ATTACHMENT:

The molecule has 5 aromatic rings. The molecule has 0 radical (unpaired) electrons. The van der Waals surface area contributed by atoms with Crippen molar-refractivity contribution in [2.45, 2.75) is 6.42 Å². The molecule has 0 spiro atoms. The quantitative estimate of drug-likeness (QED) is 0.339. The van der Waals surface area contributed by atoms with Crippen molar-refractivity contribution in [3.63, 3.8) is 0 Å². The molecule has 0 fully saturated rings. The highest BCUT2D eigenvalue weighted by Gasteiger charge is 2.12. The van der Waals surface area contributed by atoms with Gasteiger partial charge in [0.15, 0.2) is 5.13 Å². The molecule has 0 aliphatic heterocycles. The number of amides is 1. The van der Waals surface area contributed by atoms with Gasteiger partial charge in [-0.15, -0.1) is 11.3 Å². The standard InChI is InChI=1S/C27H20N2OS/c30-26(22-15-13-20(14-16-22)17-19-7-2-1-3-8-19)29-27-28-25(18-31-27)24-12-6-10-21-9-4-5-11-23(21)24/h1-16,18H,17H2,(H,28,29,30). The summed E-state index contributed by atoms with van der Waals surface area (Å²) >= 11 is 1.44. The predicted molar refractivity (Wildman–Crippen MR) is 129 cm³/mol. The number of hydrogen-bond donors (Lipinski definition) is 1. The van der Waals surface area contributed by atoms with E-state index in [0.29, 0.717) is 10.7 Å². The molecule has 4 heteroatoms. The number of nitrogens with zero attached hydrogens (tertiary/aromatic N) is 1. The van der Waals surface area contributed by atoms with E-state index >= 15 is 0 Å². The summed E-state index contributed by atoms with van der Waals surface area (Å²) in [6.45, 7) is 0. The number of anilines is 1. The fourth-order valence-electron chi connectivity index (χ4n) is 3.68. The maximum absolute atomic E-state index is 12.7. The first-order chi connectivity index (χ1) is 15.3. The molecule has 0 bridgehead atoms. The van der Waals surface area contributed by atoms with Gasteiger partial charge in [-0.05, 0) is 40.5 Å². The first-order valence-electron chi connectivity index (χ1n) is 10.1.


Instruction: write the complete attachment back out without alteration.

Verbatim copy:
The molecule has 5 aromatic rings. The molecule has 0 radical (unpaired) electrons. The van der Waals surface area contributed by atoms with Crippen molar-refractivity contribution in [2.45, 2.75) is 6.42 Å². The molecule has 0 spiro atoms. The quantitative estimate of drug-likeness (QED) is 0.339. The van der Waals surface area contributed by atoms with Crippen molar-refractivity contribution in [3.63, 3.8) is 0 Å². The molecule has 0 fully saturated rings. The highest BCUT2D eigenvalue weighted by Gasteiger charge is 2.12. The van der Waals surface area contributed by atoms with Gasteiger partial charge in [0.15, 0.2) is 5.13 Å². The molecule has 0 aliphatic heterocycles. The number of amides is 1. The van der Waals surface area contributed by atoms with Gasteiger partial charge in [-0.15, -0.1) is 11.3 Å². The standard InChI is InChI=1S/C27H20N2OS/c30-26(22-15-13-20(14-16-22)17-19-7-2-1-3-8-19)29-27-28-25(18-31-27)24-12-6-10-21-9-4-5-11-23(21)24/h1-16,18H,17H2,(H,28,29,30). The summed E-state index contributed by atoms with van der Waals surface area (Å²) >= 11 is 1.44. The predicted molar refractivity (Wildman–Crippen MR) is 129 cm³/mol. The number of hydrogen-bond donors (Lipinski definition) is 1. The van der Waals surface area contributed by atoms with E-state index in [0.29, 0.717) is 10.7 Å². The molecule has 4 heteroatoms. The number of nitrogens with zero attached hydrogens (tertiary/aromatic N) is 1. The van der Waals surface area contributed by atoms with E-state index >= 15 is 0 Å². The summed E-state index contributed by atoms with van der Waals surface area (Å²) in [6.45, 7) is 0. The number of anilines is 1. The fourth-order valence-electron chi connectivity index (χ4n) is 3.68. The maximum absolute atomic E-state index is 12.7. The first-order chi connectivity index (χ1) is 15.3. The molecule has 0 bridgehead atoms. The van der Waals surface area contributed by atoms with Gasteiger partial charge in [-0.05, 0) is 40.5 Å². The first-order valence-electron chi connectivity index (χ1n) is 10.1.